Despite extensive policy work under the remit of COAG’s Productivity Working Party, reforms in the VET sector were hard fought, and achievements fairly limited. In part this related to the attempt by the Commonwealth to adopt the reforms in the Victorian VET sector and apply them nationally despite the unwillingness of other states to do so. As a consequence, big spending reform packages that had occurred in schools and higher education were not undertaken in VET. Prior to the 2010 federal budget, funding for VET had not been as generous as for the school and higher education sectors. The 2010 budget redressed, to some extent, the lack of new spending on the VET sector by the Labor government since taking office despite their often stated ‘productivity’ mantra. The Minister for Education, in a speech to the Big Skills Conference (Gillard 2009), claimed the government had made a strong start to improvements in the VET system by opening the multibillion-dollar Education Investment Fund to universities and VET institutions alike, so as to invest in the capital requirements of further education providers generally. In December 2008, the government launched the $500 million capital fund for VET and community education in order to improve the quality of teaching and learning right across the system. It also funded the Trade Training Centres in Schools Program by $2.5 billion over 10 years to enable all secondary schools to access new trade facilities in traditional and emerging fields. These initiatives were, however, shared with the school and university sectors.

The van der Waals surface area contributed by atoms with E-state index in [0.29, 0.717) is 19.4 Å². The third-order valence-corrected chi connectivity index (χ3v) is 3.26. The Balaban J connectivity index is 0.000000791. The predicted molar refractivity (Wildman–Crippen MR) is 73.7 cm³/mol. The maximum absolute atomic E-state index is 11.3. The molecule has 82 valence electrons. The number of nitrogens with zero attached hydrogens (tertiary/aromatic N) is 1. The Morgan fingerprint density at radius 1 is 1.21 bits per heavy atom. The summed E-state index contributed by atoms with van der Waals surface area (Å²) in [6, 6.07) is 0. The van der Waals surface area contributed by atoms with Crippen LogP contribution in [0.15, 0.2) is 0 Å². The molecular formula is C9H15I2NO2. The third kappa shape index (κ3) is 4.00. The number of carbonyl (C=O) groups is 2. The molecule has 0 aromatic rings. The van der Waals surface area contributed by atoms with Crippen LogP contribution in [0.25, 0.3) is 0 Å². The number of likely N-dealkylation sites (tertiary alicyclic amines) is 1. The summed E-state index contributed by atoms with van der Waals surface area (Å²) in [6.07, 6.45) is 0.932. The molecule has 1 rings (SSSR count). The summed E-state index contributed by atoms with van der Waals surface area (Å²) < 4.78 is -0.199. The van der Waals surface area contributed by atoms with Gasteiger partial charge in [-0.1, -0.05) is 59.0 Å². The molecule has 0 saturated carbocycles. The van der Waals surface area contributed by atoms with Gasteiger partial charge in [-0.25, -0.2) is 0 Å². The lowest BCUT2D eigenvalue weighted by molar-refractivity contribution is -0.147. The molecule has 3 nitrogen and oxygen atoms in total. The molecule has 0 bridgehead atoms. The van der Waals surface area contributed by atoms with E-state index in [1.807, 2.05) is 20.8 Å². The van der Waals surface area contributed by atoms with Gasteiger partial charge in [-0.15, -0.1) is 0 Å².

In the 2010 budget, the government announced a suite of measures totalling $660 million aimed at expanding and improving VET to address skills shortages (Slattery 2010b). Vocational education and training would create 39 000 training places in high-demand skills ($200 million) and 22 500 apprenticeship start-ups ($120 million) to tackle language and literacy difficulties for 140 000 Australians. The greatest beneficiaries were those seeking diplomas and those apprentices and adults with poor literacy and numeracy. This funding would be dependent on the sector improving quality and transparency. A new My Skills web site would be created as well as a new regulator for VET at a cost of $93.3 million.